The Tundra drains readily. The screwed plug on the bottom of one end opens into a recessed and ramped groove lining the bottom interior. The plug need not be entirely removed to drain. Rather, the plug has a hole in the middle of the threads that allows water to begin draining before the stopper is completely removed. It is little features like this that “seal the deal” on an expensive cooler like this. While little things like the drain plug and lid latches aren’t worth hundreds of dollars on their own, they complement impeccable overall construction and industry leading insulation value.
If a cooler is grizzly bear resistant, it’s got to be pretty durable in human hands. Because the Yeti was such a joy to use, and kept ice for so long, it received the most extensive testing of any of our products. In the end, one tester used the Tundra 45 for over a month of travel. All of his perishables lived in the Tundra. Many rounds of ice and many moves into and out of cars resulted. In all this usage, nothing on the Yeti shows any sort of wear. The smooth, rounded plastic cleans easily and hardly shows scratches once cleaned.
The beefy construction and thick insulation means that the Yeti is heavier than cheaper coolers of similar capacity. But it is much lighter than the Pelican. The Yeti is approximately twice as heavy as the cheaper models in our test, while the Pelican is another 10 pounds heavier. To maintain the clean lines, presumably, Yeti does not equip any of its coolers with wheels. In this size category, that is fine. In the larger sizes of the Tundras, it is peculiar that they don’t build in wheels. Yeti does provide, however, the best carrying handles in our test. For solo carry there are low-profile inset handles just under the lid. These are rounded, close to the center of gravity, and don’t catch on stuff when packing in a car. For two person carry the Yeti comes equipped with longer rope handles. These rope handles are stiffened with plastic bars to make holding considerable weight easier.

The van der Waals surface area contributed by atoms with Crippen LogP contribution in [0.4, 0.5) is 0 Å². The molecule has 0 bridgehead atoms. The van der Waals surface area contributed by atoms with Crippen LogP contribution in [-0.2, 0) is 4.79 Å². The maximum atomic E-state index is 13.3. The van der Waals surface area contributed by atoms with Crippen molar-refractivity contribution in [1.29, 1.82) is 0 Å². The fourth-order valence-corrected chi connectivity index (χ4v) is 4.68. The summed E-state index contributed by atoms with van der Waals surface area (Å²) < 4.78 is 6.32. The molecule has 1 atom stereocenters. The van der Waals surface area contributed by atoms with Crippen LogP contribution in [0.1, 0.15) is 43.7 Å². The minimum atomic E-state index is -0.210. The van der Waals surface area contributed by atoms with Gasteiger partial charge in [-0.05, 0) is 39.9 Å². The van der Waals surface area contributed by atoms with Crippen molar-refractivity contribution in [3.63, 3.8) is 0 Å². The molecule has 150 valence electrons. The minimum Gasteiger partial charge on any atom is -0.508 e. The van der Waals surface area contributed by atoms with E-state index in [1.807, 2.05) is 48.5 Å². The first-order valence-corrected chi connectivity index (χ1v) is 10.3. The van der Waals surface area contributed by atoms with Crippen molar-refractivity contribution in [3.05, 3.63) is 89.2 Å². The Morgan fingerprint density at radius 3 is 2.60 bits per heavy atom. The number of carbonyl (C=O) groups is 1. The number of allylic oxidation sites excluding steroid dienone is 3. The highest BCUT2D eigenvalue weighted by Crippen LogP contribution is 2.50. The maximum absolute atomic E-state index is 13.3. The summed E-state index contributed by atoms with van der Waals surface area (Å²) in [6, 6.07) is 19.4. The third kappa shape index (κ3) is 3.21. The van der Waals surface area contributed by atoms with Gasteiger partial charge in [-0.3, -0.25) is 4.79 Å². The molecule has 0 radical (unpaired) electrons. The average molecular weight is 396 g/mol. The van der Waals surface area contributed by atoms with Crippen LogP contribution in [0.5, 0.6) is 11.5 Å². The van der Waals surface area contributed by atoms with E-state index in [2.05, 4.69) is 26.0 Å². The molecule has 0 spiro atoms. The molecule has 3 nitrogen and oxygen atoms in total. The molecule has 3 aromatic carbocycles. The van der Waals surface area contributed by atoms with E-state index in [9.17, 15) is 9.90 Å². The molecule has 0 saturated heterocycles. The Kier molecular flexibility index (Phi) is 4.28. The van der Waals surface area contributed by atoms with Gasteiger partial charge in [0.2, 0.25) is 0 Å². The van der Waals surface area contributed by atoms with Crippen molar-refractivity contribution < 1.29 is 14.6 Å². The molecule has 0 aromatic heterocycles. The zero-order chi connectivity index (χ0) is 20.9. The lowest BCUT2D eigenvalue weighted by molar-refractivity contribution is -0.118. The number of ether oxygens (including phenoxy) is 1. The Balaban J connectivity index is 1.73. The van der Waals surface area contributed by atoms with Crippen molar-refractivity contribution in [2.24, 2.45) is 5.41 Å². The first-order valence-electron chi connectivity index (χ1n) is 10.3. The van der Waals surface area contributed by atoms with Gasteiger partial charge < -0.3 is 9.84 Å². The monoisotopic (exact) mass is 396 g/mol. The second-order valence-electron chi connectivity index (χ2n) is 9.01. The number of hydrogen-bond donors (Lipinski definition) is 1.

The Yeti Tundra is the most expensive in our test. For most users, this will be a prohibitive cost. Something like our Best Buy winning Coleman 62 Xtreme Wheeled will far better suit anyone but the most dedicated user. However, if you use a cooler for a month or more each year or need to transport valuable cold cargo in hot climates, the Yeti Tundra 45 will pay for itself in food preservation and ice efficiency.
This is the Cadillac of coolers. It is impeccably designed and built. It inspires confidence, and rises to high expectations with industry leading insulation value.
Other Versions and Accessories
Yeti makes Tundra coolers in 35, 45 (tested here) 50, 65, 75, 105, 110, 125, 160, 250, and 420 quart sizes.
Yeti also sells a whole host of accessories for your Tundra. One can purchase various straps and brackets for securing your cooler against jostling and theft. The rubbery bottom feet can be replaced with slippery versions for easier sliding around. Yeti sells drain plugs and replacement lid latches. There are two different colors of seat cushions that can be bolted to the lid as well as a rubber traction mat that can be affixed if the cooler will be used as a standing platform.
— Jediah Porter
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Most recent review: March 14, 2014